I found myself in a predicament a week before my trip to Hawaii. To put it delicately, I looked somewhat like a cave-woman in my bikini bottoms. I’m not one to put myself through pain just to look a certain way, but I figured 12 days in a bikini justified doing something about my hair problem. Enter sugaring.
Like waxing, sugaring removes hair from all those places you don’t want it. But where waxing relies on hot wax and those little unassuming strips of paper, sugaring uses only three things: sugar, lemon and water. The ball of cool sugar is pressed against the natural direction of your hair, and then flicked off by the sugarist, taking the whole hair (root to tip) with it.
Persuaded as I am by “all-natural” anything, I decided to give it a go. More than just being natural, though, there’s no chance of getting burnt (like I have been with waxing) and sugaring is also supposed to be less painful.
I tiptoed into the sugaring studio and met with my very pleasant sugarist. She instructed me to take my bottoms off (gulp!) and lay down on the table. Under the glaring light, and with no warning, she got straight to work.
The first thing to understand about sugaring is that “less pain” does not mean “no pain.” This is a fact that I had eagerly glossed over. Sugaring hurts. A lot. I don’t know why I assumed ripping hair out of my lady parts wouldn’t hurt, but I’m here to warn everyone that it does. Be prepared.
The other thing to realize—and probably the most important thing—is that there is no way to make the experience unawkward. My sugarist gallantly carried on small talk through all of my squirming, writhing and squealing, but it wasn’t enough to block out that damn spotlight illuminating everything I usually like to keep hidden.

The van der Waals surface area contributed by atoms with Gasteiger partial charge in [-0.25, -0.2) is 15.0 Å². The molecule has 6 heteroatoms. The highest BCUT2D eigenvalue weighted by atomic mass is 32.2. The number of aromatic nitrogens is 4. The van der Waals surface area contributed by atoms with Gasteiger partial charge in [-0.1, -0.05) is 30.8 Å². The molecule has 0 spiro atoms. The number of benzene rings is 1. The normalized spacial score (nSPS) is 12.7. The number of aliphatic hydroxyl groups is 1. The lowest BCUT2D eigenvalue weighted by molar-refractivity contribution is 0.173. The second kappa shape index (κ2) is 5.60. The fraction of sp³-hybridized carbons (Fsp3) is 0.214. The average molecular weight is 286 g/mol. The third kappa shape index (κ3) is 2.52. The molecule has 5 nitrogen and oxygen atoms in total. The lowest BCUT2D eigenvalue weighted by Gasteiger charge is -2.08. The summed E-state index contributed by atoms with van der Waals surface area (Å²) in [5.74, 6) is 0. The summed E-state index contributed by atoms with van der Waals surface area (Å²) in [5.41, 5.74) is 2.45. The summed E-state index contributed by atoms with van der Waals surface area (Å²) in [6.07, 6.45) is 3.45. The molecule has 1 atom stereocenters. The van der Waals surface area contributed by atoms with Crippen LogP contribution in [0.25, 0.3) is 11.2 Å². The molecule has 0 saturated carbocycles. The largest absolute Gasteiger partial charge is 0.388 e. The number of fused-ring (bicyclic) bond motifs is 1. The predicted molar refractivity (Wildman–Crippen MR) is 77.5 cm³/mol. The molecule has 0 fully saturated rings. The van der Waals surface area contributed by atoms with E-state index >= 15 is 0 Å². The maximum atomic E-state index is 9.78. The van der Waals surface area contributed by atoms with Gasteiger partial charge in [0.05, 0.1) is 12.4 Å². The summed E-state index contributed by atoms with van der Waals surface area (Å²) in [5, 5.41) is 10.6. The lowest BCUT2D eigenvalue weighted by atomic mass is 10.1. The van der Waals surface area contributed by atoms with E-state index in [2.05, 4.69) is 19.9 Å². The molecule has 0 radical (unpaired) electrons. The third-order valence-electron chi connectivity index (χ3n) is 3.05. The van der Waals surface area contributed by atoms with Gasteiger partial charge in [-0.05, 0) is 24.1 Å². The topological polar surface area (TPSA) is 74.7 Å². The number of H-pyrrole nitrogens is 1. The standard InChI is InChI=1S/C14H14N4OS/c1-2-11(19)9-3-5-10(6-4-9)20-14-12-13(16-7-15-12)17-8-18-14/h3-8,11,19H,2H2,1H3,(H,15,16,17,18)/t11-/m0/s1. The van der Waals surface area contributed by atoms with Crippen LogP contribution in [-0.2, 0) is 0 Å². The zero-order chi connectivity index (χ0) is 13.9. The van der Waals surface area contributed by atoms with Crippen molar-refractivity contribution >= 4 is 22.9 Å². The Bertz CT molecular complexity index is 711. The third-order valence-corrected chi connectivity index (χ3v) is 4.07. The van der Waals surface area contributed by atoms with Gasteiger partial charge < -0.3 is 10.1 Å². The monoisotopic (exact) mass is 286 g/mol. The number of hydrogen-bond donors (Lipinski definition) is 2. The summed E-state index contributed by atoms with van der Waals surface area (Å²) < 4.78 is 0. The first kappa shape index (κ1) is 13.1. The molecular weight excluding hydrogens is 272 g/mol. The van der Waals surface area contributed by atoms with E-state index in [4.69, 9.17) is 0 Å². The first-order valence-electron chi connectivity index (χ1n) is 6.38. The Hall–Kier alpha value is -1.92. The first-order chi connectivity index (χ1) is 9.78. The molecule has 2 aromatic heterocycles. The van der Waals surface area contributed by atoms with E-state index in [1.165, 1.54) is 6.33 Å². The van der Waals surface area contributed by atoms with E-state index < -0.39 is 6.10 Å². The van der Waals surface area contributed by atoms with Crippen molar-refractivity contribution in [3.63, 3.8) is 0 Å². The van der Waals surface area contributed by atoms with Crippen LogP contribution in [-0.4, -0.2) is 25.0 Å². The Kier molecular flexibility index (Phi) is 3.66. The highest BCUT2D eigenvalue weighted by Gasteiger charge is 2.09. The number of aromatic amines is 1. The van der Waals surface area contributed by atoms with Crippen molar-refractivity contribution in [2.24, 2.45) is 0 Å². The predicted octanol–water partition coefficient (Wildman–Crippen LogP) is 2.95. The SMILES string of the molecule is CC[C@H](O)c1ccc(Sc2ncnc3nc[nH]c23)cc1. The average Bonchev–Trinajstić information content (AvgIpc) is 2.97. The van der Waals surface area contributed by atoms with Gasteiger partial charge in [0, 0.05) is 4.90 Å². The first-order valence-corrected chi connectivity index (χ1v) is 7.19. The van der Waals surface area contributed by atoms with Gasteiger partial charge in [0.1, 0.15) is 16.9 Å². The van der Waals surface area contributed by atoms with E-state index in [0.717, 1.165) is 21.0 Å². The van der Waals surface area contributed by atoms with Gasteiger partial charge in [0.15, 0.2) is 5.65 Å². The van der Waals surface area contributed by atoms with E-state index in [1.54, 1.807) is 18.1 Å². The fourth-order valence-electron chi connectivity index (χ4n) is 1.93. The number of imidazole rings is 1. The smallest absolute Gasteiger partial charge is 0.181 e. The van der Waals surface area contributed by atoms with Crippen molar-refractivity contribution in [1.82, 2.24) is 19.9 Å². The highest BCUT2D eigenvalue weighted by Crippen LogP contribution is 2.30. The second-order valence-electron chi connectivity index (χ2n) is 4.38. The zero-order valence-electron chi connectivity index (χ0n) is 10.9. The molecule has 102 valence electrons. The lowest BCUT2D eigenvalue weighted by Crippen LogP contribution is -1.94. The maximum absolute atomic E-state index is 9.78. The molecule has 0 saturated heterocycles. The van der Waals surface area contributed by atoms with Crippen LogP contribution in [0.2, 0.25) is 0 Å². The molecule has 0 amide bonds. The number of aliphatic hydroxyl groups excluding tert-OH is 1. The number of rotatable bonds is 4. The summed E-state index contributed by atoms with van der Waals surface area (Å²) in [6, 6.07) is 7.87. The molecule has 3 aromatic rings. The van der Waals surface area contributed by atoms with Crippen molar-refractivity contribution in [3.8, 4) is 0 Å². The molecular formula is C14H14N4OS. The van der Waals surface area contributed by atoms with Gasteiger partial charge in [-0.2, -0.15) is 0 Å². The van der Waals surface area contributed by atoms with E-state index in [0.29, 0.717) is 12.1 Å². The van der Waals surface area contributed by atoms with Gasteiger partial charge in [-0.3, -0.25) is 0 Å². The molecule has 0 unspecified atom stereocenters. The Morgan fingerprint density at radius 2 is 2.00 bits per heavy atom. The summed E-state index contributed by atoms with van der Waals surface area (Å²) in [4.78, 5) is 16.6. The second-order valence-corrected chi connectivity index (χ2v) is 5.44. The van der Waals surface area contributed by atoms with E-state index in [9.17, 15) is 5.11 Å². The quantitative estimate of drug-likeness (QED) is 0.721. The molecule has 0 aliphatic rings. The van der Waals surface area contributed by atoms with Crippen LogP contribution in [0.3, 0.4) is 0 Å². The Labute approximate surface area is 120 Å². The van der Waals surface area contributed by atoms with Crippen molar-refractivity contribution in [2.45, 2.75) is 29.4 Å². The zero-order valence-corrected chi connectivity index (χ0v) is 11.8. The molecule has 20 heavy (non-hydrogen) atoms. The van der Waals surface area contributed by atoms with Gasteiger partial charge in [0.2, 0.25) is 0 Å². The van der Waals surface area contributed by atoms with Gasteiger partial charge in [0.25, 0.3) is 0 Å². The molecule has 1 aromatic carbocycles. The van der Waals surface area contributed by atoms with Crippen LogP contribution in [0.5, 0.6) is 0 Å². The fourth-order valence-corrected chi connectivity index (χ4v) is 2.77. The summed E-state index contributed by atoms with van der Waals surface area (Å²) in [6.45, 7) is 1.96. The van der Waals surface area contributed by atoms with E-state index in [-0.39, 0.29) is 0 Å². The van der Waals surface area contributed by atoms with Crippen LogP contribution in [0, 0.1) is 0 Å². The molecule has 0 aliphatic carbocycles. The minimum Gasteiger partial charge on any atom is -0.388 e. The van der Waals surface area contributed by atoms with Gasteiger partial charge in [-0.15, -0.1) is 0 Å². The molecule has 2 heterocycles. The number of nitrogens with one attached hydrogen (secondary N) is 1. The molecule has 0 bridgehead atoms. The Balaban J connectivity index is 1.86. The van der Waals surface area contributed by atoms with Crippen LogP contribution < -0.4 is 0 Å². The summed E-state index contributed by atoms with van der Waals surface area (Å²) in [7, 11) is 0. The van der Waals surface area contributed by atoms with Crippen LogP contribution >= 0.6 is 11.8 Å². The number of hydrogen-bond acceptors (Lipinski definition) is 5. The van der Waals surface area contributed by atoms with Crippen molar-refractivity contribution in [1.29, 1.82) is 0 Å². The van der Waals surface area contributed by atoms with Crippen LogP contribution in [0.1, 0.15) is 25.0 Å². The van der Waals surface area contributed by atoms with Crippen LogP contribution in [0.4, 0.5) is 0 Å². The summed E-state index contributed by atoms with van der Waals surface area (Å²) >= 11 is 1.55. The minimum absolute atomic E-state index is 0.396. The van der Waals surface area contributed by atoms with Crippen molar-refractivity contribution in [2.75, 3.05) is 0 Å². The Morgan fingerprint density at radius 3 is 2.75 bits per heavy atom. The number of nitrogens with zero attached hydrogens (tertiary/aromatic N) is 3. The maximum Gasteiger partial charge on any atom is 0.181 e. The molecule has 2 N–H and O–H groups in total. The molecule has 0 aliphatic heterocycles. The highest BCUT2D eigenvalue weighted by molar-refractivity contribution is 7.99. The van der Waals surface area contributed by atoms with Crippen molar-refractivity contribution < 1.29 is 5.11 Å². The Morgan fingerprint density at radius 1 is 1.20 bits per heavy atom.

The whole thing only took about five minutes. Once I had my clothes back on and the redness in my cheeks had subsided, I started to think about my appointment rationally. The pain, my sugarist told me, is strongest during a person’s first visit — subsequent appointments would see a decrease in the stinging feeling. The results typically last three to four weeks (longer than waxing) so I didn’t need to worry about scheduling new appointments for a while either. And as for the awkwardness, my sugarist assured me that she’s already seen it all — nothing fazes her, and thus, shouldn’t faze her clients.
While that’s easier said than done, I’ve certainly enjoyed the results!
What do you guys think? Would you give sugaring a try?